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Grafana Cloud Enterprise Open source


Heatmaps allow you to view histograms over time. While histograms display the data distribution that falls in a specific value range, heatmaps allow you to identify patterns in the histogram data distribution over time. For more information about heatmaps, refer to Introduction to histograms and heatmaps.

For example, if you want to understand the temperature changes for the past few years, you can use a heatmap visualization to identify trends in your data:

A heatmap visualization showing the random walk distribution over time

Give it a try using Grafana Play

With Grafana Play, you can explore and see how it works, learning from practical examples to accelerate your development. This feature can be seen on Grafana Heatmaps.

You can use a heatmap visualization if you need to:

  • Visualize a large density of your data distribution.
  • Condense large amounts of data through various color schemes that are easier to interpret.
  • Identify any outliers in your data distribution.
  • Provide statistical analysis to see how values or trends change over time.

Configure a heatmap visualization

Once you’ve created a dashboard, the following video shows you how to configure a heatmap visualization:

Supported data formats

Heatmaps support time series data.


The table below is a simplified output of random walk distribution over time:

TimeWalking (km)
2023-06-25 21:13:0910
2023-08-25 21:13:108
2023-08-30 21:13:1010
2023-10-08 21:13:1112
2023-12-25 21:13:1114
2024-01-05 21:13:1213
2024-02-22 21:13:1310

The data is converted as follows:

A heatmap visualization showing the random walk distribution over time

Heatmap options

Calculate from data

This setting determines if the data is already a calculated heatmap (from the data source/transformer), or one that should be calculated in the panel.

X Bucket

This setting determines how the X-axis is split into buckets. You can specify a time interval in the Size input. For example, a time range of 1h makes the cells 1-hour wide on the X-axis.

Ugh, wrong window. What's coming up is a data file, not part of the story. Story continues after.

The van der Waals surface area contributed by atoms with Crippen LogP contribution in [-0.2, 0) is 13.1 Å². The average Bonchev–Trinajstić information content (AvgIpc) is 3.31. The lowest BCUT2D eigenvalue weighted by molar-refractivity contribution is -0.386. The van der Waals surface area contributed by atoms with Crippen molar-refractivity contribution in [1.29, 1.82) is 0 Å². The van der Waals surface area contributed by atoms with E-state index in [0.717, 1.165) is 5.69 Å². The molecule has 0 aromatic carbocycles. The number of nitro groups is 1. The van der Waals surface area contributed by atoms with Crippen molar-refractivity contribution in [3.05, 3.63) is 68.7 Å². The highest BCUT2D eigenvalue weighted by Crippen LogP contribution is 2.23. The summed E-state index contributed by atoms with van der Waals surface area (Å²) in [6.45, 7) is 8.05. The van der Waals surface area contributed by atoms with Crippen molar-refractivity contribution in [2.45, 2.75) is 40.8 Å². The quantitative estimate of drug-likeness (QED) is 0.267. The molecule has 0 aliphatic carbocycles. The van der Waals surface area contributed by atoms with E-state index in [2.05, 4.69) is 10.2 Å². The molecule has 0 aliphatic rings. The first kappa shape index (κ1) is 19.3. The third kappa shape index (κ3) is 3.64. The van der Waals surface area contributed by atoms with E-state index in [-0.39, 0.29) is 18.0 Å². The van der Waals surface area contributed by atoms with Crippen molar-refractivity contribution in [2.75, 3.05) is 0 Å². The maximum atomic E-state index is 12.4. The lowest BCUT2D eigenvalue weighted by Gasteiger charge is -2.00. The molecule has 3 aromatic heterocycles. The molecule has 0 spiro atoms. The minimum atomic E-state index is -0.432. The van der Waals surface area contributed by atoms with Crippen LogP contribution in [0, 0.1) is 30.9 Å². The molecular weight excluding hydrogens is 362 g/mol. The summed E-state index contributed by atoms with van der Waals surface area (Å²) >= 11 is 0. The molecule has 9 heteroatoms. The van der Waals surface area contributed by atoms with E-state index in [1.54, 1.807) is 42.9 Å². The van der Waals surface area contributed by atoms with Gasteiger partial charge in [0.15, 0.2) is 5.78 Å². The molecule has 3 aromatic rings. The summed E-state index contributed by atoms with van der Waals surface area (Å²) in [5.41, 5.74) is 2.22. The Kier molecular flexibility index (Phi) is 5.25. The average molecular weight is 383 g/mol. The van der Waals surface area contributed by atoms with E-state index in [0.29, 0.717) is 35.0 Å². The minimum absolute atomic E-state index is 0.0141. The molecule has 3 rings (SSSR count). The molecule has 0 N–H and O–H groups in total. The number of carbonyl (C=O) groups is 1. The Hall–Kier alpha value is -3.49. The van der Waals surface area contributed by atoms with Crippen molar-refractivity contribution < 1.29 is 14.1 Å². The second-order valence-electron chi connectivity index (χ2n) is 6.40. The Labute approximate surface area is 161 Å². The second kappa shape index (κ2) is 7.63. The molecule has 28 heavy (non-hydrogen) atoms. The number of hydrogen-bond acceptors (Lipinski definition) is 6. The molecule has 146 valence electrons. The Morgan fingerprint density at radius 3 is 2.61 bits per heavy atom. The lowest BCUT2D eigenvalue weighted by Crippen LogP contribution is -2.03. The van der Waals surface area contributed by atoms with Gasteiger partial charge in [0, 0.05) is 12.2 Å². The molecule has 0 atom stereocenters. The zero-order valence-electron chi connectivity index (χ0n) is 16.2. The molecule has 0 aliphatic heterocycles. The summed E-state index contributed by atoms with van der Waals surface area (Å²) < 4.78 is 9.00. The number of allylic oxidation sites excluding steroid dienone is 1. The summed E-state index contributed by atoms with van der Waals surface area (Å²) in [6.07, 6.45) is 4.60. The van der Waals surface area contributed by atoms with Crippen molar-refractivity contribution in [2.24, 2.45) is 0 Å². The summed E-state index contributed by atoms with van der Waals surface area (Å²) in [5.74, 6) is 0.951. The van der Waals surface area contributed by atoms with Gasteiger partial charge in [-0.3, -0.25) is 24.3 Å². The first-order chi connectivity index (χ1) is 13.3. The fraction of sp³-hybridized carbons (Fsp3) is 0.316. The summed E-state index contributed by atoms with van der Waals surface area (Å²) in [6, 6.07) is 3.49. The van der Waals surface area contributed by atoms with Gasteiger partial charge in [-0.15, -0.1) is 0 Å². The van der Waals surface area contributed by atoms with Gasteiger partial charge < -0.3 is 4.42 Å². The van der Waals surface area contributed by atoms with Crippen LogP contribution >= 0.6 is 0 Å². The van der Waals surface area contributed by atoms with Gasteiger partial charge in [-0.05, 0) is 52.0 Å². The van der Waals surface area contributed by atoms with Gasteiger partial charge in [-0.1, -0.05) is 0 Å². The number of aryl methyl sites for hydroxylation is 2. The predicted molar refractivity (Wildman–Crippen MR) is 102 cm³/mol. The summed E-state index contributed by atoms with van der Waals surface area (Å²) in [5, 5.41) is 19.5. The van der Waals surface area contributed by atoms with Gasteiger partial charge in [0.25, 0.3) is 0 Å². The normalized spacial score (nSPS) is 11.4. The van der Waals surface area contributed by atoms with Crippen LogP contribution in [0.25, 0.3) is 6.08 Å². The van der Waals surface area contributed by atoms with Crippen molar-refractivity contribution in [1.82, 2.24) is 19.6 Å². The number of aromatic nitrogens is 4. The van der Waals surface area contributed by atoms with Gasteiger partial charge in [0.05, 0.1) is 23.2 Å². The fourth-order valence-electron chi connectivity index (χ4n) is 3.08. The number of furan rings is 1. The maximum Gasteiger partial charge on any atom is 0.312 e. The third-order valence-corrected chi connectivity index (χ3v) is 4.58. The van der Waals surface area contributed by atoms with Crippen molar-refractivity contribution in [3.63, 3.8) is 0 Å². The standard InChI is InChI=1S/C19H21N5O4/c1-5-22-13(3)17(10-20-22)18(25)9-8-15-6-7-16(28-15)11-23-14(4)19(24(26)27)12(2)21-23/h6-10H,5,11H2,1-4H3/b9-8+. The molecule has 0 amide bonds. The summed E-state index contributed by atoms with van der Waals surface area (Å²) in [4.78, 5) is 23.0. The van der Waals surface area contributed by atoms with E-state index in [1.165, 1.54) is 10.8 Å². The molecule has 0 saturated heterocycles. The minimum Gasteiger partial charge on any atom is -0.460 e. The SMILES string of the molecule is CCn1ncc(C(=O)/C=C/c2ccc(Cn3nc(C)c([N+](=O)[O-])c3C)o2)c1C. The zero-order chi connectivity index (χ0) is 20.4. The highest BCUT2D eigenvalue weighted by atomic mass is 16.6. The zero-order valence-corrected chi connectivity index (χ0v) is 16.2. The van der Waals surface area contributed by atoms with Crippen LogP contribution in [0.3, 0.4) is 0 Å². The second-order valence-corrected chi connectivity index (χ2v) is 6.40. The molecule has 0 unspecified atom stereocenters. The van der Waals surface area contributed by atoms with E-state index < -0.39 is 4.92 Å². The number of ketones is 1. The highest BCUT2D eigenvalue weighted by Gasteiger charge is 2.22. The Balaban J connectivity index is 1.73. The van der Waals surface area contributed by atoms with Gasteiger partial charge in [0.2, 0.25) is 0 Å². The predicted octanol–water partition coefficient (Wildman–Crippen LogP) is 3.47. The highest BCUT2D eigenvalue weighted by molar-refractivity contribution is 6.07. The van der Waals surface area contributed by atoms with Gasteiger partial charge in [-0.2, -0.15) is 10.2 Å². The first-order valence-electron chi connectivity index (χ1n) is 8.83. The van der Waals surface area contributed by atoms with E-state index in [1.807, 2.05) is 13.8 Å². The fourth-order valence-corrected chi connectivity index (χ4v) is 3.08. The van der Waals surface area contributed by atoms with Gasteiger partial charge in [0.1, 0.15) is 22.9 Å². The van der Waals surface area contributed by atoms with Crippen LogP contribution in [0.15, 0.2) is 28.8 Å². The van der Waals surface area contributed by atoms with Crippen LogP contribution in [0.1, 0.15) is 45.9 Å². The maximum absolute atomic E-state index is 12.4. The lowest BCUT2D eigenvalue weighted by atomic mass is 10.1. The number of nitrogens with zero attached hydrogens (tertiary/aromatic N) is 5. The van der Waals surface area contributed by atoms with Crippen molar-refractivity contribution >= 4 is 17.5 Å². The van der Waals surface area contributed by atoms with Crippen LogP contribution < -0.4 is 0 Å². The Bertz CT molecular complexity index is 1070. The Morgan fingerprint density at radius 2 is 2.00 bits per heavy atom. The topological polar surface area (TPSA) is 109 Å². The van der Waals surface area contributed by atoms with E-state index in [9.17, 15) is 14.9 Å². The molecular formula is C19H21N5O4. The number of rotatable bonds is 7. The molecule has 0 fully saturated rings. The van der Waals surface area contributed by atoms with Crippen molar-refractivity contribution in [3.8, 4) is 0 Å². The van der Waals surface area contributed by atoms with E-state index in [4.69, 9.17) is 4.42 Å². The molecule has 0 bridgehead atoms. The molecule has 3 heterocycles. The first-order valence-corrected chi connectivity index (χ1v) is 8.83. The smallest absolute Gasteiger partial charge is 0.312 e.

Y Bucket

This setting determines how the Y-axis is split into buckets.

Y Bucket scale

Select one of the following Y-axis value scales:

  • linear - Linear scale.
  • log (base 2) - Logarithmic scale with base 2.
  • log (base 10) - Logarithmic scale with base 10.
  • symlog - Symlog scale.

Y Axes

Defines how the Y axis is displayed


  • Left On the left
  • Right On the right
  • Hidden Hidden


Unit configuration


This setting determines decimal configuration.

Min/Max value

This setting configures the axis range.

Axis width

This setting configures the width for the axis.

Axis value

This setting configures the axis value.


When selected, the axis appears in reverse order.

Display multiple y-axes

In some cases, you may want to display multiple y-axes. For example, if you have a dataset showing both temperature and humidity over time, you may want to show two y-axes with different units for these two series.

You can do this by adding field overrides. Follow the steps as many times as required to add as many y-axes as you need.


The color spectrum controls the mapping between value count (in each bucket) and the color assigned to each bucket. The leftmost color on the spectrum represents the minimum count and the color on the right most side represents the maximum count. Some color schemes are automatically inverted when using the light theme.

You can also change the color mode to Opacity. In this case, the color will not change but the amount of opacity will change with the bucket count

  • Mode
    • Scheme - Bucket value represented by cell color.
      • Scheme - If the mode is scheme, then select a color scheme.
    • opacity - Bucket value represented by cell opacity. Opaque cell means maximum value.
      • Color - Cell base color.
      • Scale - Scale for mapping bucket values to the opacity.
        • linear - Linear scale. Bucket value maps linearly to the opacity.
        • sqrt - Power scale. Cell opacity calculated as value ^ k, where k is a configured Exponent value. If exponent is less than 1, you will get a logarithmic scale. If exponent is greater than 1, you will get an exponential scale. In case of 1, scale will be the same as linear.
      • Exponent - value of the exponent, greater than 0.

Start/end color from value

By default, Grafana calculates cell colors based on minimum and maximum bucket values. With Min and Max you can overwrite those values. Consider a bucket value as a Z-axis and Min and Max as Z-Min and Z-Max, respectively.

  • Start - Minimum value using for cell color calculation. If the bucket value is less than Min, then it is mapped to the “minimum” color. The series min value is the default value.
  • End - Maximum value using for cell color calculation. If the bucket value is greater than Max, then it is mapped to the “maximum” color. The series max value is the default value.

Cell display

Use these settings to refine your visualization.

Additional display options


  • Show tooltip - Show heatmap tooltip.
  • Show Histogram - Show a Y-axis histogram on the tooltip. A histogram represents the distribution of the bucket values for a specific timestamp.
  • Show color scale - Show a color scale on the tooltip. The color scale represents the mapping between bucket value and color. This option is configurable when you enable the newVizTooltips feature flag.


Choose whether you want to display the heatmap legend on the visualization.


Set the color used to show exemplar data.